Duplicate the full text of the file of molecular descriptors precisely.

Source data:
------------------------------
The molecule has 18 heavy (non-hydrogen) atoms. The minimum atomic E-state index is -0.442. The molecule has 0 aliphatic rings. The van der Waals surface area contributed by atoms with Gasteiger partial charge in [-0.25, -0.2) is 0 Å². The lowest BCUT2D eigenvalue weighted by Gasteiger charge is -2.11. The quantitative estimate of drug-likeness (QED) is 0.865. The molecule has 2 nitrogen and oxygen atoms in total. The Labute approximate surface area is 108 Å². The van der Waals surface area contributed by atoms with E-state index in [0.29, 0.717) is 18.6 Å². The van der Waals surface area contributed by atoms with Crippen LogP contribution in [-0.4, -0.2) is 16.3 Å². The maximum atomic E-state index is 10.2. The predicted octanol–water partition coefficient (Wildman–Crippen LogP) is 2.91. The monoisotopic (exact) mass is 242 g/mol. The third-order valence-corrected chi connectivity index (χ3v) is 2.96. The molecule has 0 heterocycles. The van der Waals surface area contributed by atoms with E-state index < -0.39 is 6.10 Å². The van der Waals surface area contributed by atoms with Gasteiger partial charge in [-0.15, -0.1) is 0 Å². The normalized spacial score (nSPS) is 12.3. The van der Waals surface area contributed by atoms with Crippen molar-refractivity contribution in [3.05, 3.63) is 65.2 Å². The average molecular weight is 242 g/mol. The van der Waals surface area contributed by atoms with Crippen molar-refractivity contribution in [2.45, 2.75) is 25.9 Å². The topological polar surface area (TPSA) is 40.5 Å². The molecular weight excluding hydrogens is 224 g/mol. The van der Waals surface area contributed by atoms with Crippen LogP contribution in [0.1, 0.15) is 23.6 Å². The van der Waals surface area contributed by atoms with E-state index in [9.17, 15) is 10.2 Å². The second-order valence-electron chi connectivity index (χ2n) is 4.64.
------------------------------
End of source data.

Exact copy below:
The molecule has 18 heavy (non-hydrogen) atoms. The minimum atomic E-state index is -0.442. The molecule has 0 aliphatic rings. The van der Waals surface area contributed by atoms with Gasteiger partial charge in [-0.25, -0.2) is 0 Å². The lowest BCUT2D eigenvalue weighted by Gasteiger charge is -2.11. The quantitative estimate of drug-likeness (QED) is 0.865. The molecule has 2 nitrogen and oxygen atoms in total. The Labute approximate surface area is 108 Å². The van der Waals surface area contributed by atoms with E-state index in [0.29, 0.717) is 18.6 Å². The van der Waals surface area contributed by atoms with Crippen LogP contribution in [-0.4, -0.2) is 16.3 Å². The maximum atomic E-state index is 10.2. The predicted octanol–water partition coefficient (Wildman–Crippen LogP) is 2.91. The monoisotopic (exact) mass is 242 g/mol. The third-order valence-corrected chi connectivity index (χ3v) is 2.96. The molecule has 0 heterocycles. The van der Waals surface area contributed by atoms with E-state index < -0.39 is 6.10 Å². The van der Waals surface area contributed by atoms with Gasteiger partial charge in [-0.15, -0.1) is 0 Å². The normalized spacial score (nSPS) is 12.3. The van der Waals surface area contributed by atoms with Crippen molar-refractivity contribution in [3.05, 3.63) is 65.2 Å². The average molecular weight is 242 g/mol. The van der Waals surface area contributed by atoms with Crippen molar-refractivity contribution in [2.45, 2.75) is 25.9 Å². The topological polar surface area (TPSA) is 40.5 Å². The molecular weight excluding hydrogens is 224 g/mol. The van der Waals surface area contributed by atoms with Crippen LogP contribution in [0.1, 0.15) is 23.6 Å². The van der Waals surface area contributed by atoms with E-state index in [9.17, 15) is 10.2 Å². The second-order valence-electron chi connectivity index (χ2n) is 4.64.